Last week we took the kids on my last overnight field trip. We had a long ride on the bus to a roller coaster park called Energy Landia, and about 3 hours into the ride I notice the name of the city were driving through–Oświęcim. Now that might not seem like a significant town name to you, but I’m sure you’d recognize the name in German.
“Hey,” I ask my co-worker. “Are we near Auschwitz?”
Yeah, about 20 kilometers from Auschwitz is a theme park for children. What a lovely way to begin a field trip.
But besides its dubious location, Energy Landia is everything you might want from a theme park–not too crowded (this is Poland, not Disneyland) with a reasonable 20-30 minute wait for most roller coasters. The kids had a great time, I had to go on the log ride twice (they wouldn’t let my students go without an adult) so I got completely soaked, from my hair to my shoes. The kids paid too much for new fidget spinners, even though I told them the price was inflated. But they didn’t listen because kids are not good at delayed gratification.
Everything was going great on that first day–then around 8 pm, the kids were playing on the hotel playground because it was still light out, and one kid fell on the rocks, skinning his knee. Which is a pretty normal injury, but then we noticed that the skin was straight up coming off in globs, and decided it was best to have a doctor check it out. At the hospital. Which was 20 kilometers away. And our chartered bus driver had already settled in for the night with his beer, which meant he was no good to drive and we had to call an ambulance.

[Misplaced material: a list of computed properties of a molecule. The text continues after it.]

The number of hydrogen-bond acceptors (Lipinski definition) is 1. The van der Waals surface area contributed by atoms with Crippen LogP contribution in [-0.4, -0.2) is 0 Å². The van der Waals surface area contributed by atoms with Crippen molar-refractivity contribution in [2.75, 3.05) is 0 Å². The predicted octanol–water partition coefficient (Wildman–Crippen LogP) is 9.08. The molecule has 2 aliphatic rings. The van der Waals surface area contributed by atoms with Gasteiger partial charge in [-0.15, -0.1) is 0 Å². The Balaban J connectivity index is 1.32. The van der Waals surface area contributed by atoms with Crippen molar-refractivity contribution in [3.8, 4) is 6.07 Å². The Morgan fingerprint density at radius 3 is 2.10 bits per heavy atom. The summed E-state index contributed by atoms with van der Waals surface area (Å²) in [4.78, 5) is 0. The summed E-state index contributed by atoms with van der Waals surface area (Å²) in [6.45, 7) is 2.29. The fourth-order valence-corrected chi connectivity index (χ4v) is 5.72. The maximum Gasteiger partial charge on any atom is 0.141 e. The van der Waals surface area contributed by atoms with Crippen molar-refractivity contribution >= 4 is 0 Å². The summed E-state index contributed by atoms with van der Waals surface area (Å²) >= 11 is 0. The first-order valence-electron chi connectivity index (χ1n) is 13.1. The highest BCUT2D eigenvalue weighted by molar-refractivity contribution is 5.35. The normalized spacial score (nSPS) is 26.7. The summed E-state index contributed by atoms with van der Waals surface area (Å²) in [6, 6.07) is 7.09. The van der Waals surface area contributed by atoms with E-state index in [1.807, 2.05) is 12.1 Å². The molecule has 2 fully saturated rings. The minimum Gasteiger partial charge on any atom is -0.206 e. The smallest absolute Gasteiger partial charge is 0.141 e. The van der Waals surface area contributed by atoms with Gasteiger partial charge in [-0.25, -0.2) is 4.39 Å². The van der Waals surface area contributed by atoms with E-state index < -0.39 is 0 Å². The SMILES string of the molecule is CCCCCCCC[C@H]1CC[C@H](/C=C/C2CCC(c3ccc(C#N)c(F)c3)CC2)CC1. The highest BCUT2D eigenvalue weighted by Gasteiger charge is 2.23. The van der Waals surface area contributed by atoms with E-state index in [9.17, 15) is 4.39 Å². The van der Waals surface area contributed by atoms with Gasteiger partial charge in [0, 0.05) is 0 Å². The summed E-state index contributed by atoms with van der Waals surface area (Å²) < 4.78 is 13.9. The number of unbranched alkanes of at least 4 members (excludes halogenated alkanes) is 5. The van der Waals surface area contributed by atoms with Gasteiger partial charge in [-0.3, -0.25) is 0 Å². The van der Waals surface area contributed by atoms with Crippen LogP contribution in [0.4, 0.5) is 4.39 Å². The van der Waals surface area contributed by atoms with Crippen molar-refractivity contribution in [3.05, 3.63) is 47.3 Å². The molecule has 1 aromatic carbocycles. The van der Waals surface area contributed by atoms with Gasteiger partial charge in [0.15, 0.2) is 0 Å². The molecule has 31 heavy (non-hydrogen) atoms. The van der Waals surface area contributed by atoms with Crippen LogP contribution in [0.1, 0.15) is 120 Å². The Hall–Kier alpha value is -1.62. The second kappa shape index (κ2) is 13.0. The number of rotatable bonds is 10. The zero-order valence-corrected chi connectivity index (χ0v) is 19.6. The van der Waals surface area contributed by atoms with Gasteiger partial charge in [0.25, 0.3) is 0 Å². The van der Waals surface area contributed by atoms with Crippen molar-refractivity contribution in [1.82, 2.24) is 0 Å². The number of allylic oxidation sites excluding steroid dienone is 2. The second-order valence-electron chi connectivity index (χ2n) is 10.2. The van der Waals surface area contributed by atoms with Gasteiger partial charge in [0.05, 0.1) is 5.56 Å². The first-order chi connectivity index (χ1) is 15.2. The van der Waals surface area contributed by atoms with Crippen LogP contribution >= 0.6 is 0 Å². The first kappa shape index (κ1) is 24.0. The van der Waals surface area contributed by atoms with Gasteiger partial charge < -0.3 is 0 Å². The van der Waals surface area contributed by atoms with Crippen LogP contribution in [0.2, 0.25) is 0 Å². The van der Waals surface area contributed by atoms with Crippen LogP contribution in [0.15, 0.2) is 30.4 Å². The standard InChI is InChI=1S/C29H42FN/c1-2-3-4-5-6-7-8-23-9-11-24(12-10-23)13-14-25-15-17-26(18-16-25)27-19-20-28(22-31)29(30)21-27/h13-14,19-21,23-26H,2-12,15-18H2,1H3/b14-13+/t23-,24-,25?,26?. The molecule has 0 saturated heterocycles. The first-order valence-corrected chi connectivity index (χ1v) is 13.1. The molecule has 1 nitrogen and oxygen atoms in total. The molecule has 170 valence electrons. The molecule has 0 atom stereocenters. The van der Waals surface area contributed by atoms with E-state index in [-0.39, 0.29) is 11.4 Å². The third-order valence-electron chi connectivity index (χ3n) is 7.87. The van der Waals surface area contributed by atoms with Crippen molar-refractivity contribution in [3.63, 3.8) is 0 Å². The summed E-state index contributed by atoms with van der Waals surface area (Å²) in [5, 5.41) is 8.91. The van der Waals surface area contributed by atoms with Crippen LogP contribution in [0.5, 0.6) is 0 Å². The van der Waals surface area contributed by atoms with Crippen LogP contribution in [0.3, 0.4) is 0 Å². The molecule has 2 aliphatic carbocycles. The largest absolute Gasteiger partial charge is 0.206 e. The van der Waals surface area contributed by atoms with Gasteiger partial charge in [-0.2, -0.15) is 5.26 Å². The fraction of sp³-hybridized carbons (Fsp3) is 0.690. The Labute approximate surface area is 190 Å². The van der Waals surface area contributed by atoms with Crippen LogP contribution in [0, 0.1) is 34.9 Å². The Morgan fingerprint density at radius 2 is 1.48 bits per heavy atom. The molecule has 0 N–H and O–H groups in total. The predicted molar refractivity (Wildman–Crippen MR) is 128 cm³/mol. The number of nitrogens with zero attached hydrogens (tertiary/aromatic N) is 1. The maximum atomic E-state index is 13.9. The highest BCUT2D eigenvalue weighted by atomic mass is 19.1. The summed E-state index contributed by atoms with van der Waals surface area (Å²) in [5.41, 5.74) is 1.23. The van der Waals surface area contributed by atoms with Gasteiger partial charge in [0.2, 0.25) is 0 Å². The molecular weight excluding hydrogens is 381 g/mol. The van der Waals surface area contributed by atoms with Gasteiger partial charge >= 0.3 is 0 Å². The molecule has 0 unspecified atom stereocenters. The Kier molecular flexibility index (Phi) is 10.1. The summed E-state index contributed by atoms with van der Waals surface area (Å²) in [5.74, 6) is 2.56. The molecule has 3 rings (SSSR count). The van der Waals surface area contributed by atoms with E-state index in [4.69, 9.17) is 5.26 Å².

Don’t worry, the kid was fine, he just got 6 stitches in his knee. (He actually popped his stitches climbing a tree less than a week later.) It was much better than the first trip I went on, where two students threw up from motion sickness, one threw up from a stomach virus, and one had a bloody gash on his head from colliding with a metal overhang. That was truly the field trip from hell, and the point of comparison for the success of all other field trips.
The rest of the trip was pretty uneventful–we fed animals in a petting zoo, went to a famous Polish animation studio, and climbed a mountain all the way to the Czech border. Well, we didn’t actually climb up the mountain, because the guide said that takes adults about 3-4 hours, and no way were a bunch of eight and nine year olds going to be able to do it. So we took the ski lift and hiked the last 2 kilometers.
The most amazing part of these field trips is that we’re even able to have them. In the US, children this young would be considered too a big a risk to take on long trips, especially where they seem to be constantly injuring themselves in places quite far from any hospitals. Even though these trips are hella tiring and I would honestly rather be able to stay home and drink after work, I am grateful I got to take them and see other ways of raising and educating children. I am going to miss these kids, and there are no other children I would rather be stuck in the Polish wilderness with.